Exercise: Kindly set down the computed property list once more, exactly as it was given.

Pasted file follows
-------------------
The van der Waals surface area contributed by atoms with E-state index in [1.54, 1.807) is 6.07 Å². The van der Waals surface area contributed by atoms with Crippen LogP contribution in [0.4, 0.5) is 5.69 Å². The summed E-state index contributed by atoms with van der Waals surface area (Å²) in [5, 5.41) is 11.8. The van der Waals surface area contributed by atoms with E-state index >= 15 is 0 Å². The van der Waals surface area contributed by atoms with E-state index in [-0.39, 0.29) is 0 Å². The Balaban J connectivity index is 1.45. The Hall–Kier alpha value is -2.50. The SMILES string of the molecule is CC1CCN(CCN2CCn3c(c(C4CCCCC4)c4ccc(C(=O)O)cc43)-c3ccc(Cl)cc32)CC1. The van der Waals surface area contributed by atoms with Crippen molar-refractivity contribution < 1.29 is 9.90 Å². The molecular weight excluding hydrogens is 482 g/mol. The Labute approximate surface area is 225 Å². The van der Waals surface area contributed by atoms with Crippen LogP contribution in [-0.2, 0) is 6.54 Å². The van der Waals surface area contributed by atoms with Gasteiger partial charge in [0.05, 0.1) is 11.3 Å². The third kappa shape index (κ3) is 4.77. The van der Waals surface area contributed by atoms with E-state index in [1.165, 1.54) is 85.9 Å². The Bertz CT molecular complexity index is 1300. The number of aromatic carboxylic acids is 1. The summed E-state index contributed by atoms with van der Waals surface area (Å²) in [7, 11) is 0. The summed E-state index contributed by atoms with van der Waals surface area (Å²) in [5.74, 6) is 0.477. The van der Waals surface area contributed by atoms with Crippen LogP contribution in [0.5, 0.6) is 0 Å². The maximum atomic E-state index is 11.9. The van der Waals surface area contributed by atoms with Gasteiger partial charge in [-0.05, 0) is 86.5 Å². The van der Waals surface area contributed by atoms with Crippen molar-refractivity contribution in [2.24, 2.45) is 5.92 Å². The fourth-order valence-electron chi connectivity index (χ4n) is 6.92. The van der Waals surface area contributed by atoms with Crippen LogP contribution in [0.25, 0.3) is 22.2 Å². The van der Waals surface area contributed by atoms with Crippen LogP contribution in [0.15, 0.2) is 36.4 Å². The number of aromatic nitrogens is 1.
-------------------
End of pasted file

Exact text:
The van der Waals surface area contributed by atoms with E-state index in [1.54, 1.807) is 6.07 Å². The van der Waals surface area contributed by atoms with Crippen LogP contribution in [0.4, 0.5) is 5.69 Å². The summed E-state index contributed by atoms with van der Waals surface area (Å²) in [5, 5.41) is 11.8. The van der Waals surface area contributed by atoms with E-state index >= 15 is 0 Å². The van der Waals surface area contributed by atoms with E-state index in [-0.39, 0.29) is 0 Å². The Balaban J connectivity index is 1.45. The Hall–Kier alpha value is -2.50. The SMILES string of the molecule is CC1CCN(CCN2CCn3c(c(C4CCCCC4)c4ccc(C(=O)O)cc43)-c3ccc(Cl)cc32)CC1. The van der Waals surface area contributed by atoms with Crippen molar-refractivity contribution < 1.29 is 9.90 Å². The molecular weight excluding hydrogens is 482 g/mol. The Labute approximate surface area is 225 Å². The van der Waals surface area contributed by atoms with Crippen LogP contribution in [-0.2, 0) is 6.54 Å². The van der Waals surface area contributed by atoms with Gasteiger partial charge in [0.05, 0.1) is 11.3 Å². The third kappa shape index (κ3) is 4.77. The van der Waals surface area contributed by atoms with E-state index in [1.165, 1.54) is 85.9 Å². The Bertz CT molecular complexity index is 1300. The number of aromatic carboxylic acids is 1. The summed E-state index contributed by atoms with van der Waals surface area (Å²) in [7, 11) is 0. The summed E-state index contributed by atoms with van der Waals surface area (Å²) in [5.74, 6) is 0.477. The van der Waals surface area contributed by atoms with Crippen LogP contribution in [0.5, 0.6) is 0 Å². The maximum atomic E-state index is 11.9. The van der Waals surface area contributed by atoms with Gasteiger partial charge in [-0.05, 0) is 86.5 Å². The van der Waals surface area contributed by atoms with Crippen molar-refractivity contribution in [2.24, 2.45) is 5.92 Å². The fourth-order valence-electron chi connectivity index (χ4n) is 6.92. The van der Waals surface area contributed by atoms with Crippen LogP contribution in [0.25, 0.3) is 22.2 Å². The van der Waals surface area contributed by atoms with Crippen LogP contribution in [0.15, 0.2) is 36.4 Å². The number of aromatic nitrogens is 1.